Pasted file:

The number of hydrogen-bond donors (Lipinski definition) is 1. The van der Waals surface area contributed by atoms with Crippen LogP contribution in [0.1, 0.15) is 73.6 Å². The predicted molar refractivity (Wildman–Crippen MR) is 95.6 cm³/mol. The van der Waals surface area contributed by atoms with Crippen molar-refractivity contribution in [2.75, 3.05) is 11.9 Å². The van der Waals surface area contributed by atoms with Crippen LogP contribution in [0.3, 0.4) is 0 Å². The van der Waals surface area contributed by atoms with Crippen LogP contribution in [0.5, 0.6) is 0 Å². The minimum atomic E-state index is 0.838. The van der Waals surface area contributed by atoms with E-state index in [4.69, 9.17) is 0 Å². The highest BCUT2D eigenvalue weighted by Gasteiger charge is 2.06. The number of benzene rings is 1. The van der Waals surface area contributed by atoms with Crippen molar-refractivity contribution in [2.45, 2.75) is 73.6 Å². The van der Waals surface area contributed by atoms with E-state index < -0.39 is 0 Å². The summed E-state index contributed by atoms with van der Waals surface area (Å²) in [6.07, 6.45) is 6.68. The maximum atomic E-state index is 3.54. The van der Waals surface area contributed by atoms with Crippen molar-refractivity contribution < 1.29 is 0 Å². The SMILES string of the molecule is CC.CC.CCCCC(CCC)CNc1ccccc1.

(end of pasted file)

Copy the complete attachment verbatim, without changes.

The number of hydrogen-bond donors (Lipinski definition) is 1. The van der Waals surface area contributed by atoms with Crippen LogP contribution in [0.1, 0.15) is 73.6 Å². The predicted molar refractivity (Wildman–Crippen MR) is 95.6 cm³/mol. The van der Waals surface area contributed by atoms with Crippen molar-refractivity contribution in [2.75, 3.05) is 11.9 Å². The van der Waals surface area contributed by atoms with Crippen LogP contribution in [0.3, 0.4) is 0 Å². The van der Waals surface area contributed by atoms with Crippen LogP contribution in [0.5, 0.6) is 0 Å². The minimum atomic E-state index is 0.838. The van der Waals surface area contributed by atoms with E-state index in [4.69, 9.17) is 0 Å². The highest BCUT2D eigenvalue weighted by Gasteiger charge is 2.06. The number of benzene rings is 1. The van der Waals surface area contributed by atoms with Crippen molar-refractivity contribution in [2.45, 2.75) is 73.6 Å². The van der Waals surface area contributed by atoms with E-state index < -0.39 is 0 Å². The summed E-state index contributed by atoms with van der Waals surface area (Å²) in [6.07, 6.45) is 6.68. The maximum atomic E-state index is 3.54. The van der Waals surface area contributed by atoms with Crippen molar-refractivity contribution < 1.29 is 0 Å². The SMILES string of the molecule is CC.CC.CCCCC(CCC)CNc1ccccc1.